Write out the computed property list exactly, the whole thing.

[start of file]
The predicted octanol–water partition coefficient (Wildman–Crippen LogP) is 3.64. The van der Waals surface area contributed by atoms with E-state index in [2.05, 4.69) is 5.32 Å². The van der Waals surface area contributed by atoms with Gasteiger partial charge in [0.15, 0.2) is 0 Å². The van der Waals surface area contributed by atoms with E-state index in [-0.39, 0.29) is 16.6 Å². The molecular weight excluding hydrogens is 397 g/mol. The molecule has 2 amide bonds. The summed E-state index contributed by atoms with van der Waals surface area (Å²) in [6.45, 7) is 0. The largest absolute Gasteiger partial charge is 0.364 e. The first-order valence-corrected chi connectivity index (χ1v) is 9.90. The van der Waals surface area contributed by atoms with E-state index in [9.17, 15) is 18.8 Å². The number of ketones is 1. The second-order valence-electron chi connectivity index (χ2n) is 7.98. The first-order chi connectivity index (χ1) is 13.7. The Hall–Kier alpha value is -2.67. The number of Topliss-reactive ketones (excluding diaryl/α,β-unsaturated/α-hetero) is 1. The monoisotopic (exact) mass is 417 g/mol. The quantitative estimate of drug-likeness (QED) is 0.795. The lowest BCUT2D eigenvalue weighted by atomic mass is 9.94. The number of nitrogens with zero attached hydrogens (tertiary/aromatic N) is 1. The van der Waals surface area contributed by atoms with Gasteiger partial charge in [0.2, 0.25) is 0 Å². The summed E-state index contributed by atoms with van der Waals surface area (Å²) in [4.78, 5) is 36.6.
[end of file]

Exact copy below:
The predicted octanol–water partition coefficient (Wildman–Crippen LogP) is 3.64. The van der Waals surface area contributed by atoms with E-state index in [2.05, 4.69) is 5.32 Å². The van der Waals surface area contributed by atoms with Gasteiger partial charge in [0.15, 0.2) is 0 Å². The van der Waals surface area contributed by atoms with E-state index in [-0.39, 0.29) is 16.6 Å². The molecular weight excluding hydrogens is 397 g/mol. The molecule has 2 amide bonds. The summed E-state index contributed by atoms with van der Waals surface area (Å²) in [6.45, 7) is 0. The largest absolute Gasteiger partial charge is 0.364 e. The first-order valence-corrected chi connectivity index (χ1v) is 9.90. The van der Waals surface area contributed by atoms with E-state index in [9.17, 15) is 18.8 Å². The number of ketones is 1. The second-order valence-electron chi connectivity index (χ2n) is 7.98. The first-order chi connectivity index (χ1) is 13.7. The Hall–Kier alpha value is -2.67. The number of Topliss-reactive ketones (excluding diaryl/α,β-unsaturated/α-hetero) is 1. The monoisotopic (exact) mass is 417 g/mol. The quantitative estimate of drug-likeness (QED) is 0.795. The lowest BCUT2D eigenvalue weighted by atomic mass is 9.94. The number of nitrogens with zero attached hydrogens (tertiary/aromatic N) is 1. The van der Waals surface area contributed by atoms with Gasteiger partial charge in [0.2, 0.25) is 0 Å². The summed E-state index contributed by atoms with van der Waals surface area (Å²) in [4.78, 5) is 36.6.